Chezie na daaram gairi dil

The last leaf has fallen and the chill has set in, it is winter in Kashmir. No doubt every season in Kashmir has its own charm, still winter stands apart from the rest of the seasons for the local households for a number of reasons (one among being its aptness for bitching & story telling).

With movement and other activities restricted due to weather and other reasons, people (especially old) tend to stick around homes so that when the emergency comes (water/ snow enters one’s shoes or when Kangri needs a refill) the sanctuary is nearby. This creates a unique atmosphere, people with nothing to do, hands tucked inside a pheran holding a Kangri and discussing about everything under the sun to keep their mouth warm (as if Kashmiri’s need a reason to wag their tongue).

During an unwilling walk in the heatless Sun of November, came across a couple of elderly men, they were discussing the recent appointment of the new Pakistani army chief. The newspapers had made a point to highlight the ‘Kashmiri’ link of the General and how could have these gentlemen missed it. Now that both the PM and army chief of Pakistan are ‘Kashmiris” still it was unable to infuse any hope in these old souls with regards to the resolution of the Kashmir dispute. They went on to discuss how Kashmir has produced many towering figures and yet Kashmir is a leaderless nation. Tempted by the possibilities of the directions the discussion could go in, I quietly sat among them. The names from the who’s who list that featured in the discussion, some were the usual ones like Alama Iqbal (National poet of Pakistan), Pt. Jawaharlal Nehru (1st PM of Independent India), Syed Mostafavi Musavi Khomeini (1st Supreme Leader of Iran), Maulana Anwar Shah Kashmiri(highly respected Islamic Scholar, Shaykh al-Hadith) and there were some which surprised me like Tipu Sultan (also known as Tiger of Mysore), Hakim Mumin Khan Mumin ( The court poet & Teacher of the last Mughal emperor) , Charaka (father of medicine, Ayurveda). As I showed my surprise when some of these names were mentioned their eyes became pointed and “you people don’t read any more, you waste your time with these satan toys (pointing towards mobile in my hands), you don’t read poetry or history but being able to use these gadgets you feel like you know everything and the world is at your finger tips”, came the reply and apart from being silent and hope for the resumption of narration, I didn’t know what to do or say. When I asked where exactly from Kashmir Mumin Khan Mumin was, I was told he belonged to a village called Pinglen in Pulwama district of South Kashmir, elated that I know something, I Kind of boosted that I know the village & have been there couple of times as one of my friend lives there. Before the old guard could question my friends knowledge about his own village, I interjected saying that my friend would know of it. All this conversation was punctuated by couplets from Urdu , Persian & Kashmiri poetry, but the one that lingered on with me the whole day was Persian couplet written by Alama Iqbal on his Kashmir visit;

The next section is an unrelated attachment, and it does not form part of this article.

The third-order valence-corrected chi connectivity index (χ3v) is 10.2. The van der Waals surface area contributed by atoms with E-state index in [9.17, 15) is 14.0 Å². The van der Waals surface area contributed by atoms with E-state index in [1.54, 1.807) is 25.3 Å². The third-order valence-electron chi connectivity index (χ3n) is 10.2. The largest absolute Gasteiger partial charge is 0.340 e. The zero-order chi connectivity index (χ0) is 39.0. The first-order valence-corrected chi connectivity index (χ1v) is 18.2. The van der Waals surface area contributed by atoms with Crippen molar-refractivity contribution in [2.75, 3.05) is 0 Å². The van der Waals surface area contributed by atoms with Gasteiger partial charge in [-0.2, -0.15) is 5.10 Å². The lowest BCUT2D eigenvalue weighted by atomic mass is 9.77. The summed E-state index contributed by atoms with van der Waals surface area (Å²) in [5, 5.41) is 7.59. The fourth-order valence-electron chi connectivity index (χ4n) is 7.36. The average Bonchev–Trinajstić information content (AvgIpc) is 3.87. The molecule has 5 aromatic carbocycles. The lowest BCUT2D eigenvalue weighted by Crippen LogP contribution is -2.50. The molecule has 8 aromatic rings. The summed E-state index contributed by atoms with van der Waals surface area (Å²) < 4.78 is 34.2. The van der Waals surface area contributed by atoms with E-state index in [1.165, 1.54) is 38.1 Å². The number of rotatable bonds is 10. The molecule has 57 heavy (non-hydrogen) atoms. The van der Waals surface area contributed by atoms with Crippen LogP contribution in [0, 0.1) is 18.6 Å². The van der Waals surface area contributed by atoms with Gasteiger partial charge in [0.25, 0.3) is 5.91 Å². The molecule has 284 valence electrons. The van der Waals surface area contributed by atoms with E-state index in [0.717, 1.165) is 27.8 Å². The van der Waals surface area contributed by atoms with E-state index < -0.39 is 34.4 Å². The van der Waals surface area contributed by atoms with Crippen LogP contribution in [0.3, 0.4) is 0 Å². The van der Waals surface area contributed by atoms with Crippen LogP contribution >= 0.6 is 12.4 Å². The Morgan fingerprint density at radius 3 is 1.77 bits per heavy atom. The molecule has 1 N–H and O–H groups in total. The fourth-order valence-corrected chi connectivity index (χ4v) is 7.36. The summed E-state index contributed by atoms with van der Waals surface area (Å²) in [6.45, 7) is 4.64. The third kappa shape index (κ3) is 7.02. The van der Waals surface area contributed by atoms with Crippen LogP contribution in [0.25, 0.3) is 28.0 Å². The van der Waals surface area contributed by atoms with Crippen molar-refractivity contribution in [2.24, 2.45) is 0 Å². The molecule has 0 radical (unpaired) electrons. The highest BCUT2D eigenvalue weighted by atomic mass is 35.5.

Ba’ resham Kaba Khaja az mehnate oo
Nasibie tanash Jamie tar tare

His labor adorns his master in fine silk
A tattered robe is all he gets on his frail frame

This couplet was written by Iqbal to depict the condition of the silk workers of Kashmir, but now when seen in the context of the above conversation it seems to convey that Kashmir has produced leaders for the world yet none for self!

After we finished discussing the leaders Kashmir has produced, came up the topic of Iqbal’s Sopore visit! I was very surprised to know about it, why I didn’t know about it surprised me more. While on his Kashmir visit Alama Iqbal was invited to Jamia Qadeem Sopore by Hakeem Ghulam Mohammad Lal( maam’ kol) and was accompanied by Choudry Hashmatullah and Mohammad Din Foq. The host arranged for a joy ride in Wular lake (besides other things) for his guests, to keep the guests entertained a Shikara with musicians accompanied them. One can only imagine how the guests would had felt with the great expanse of Wular soothing their eyes and the poetry of Rahim Sahib Sopori in the voice of Abdul Aziz Shagoo (Aziz Thal’le) reaching their ears. It is said that most of the poetry was Kashmiri except for some words in Persian, the only words Iqbal would have understood were ‘Cheezie na daaram gairi dil‘. Despite Iqbal being unable to understand the lyrics, he so much liked the way Aziz Thal’le sang that as a token of appreciation he gave him a 1Rupee coin.

As the 1 rupee coin was being handed my Satan’s Toy rang summoning me back to the world of deadlines, pretenses and Bitcoin.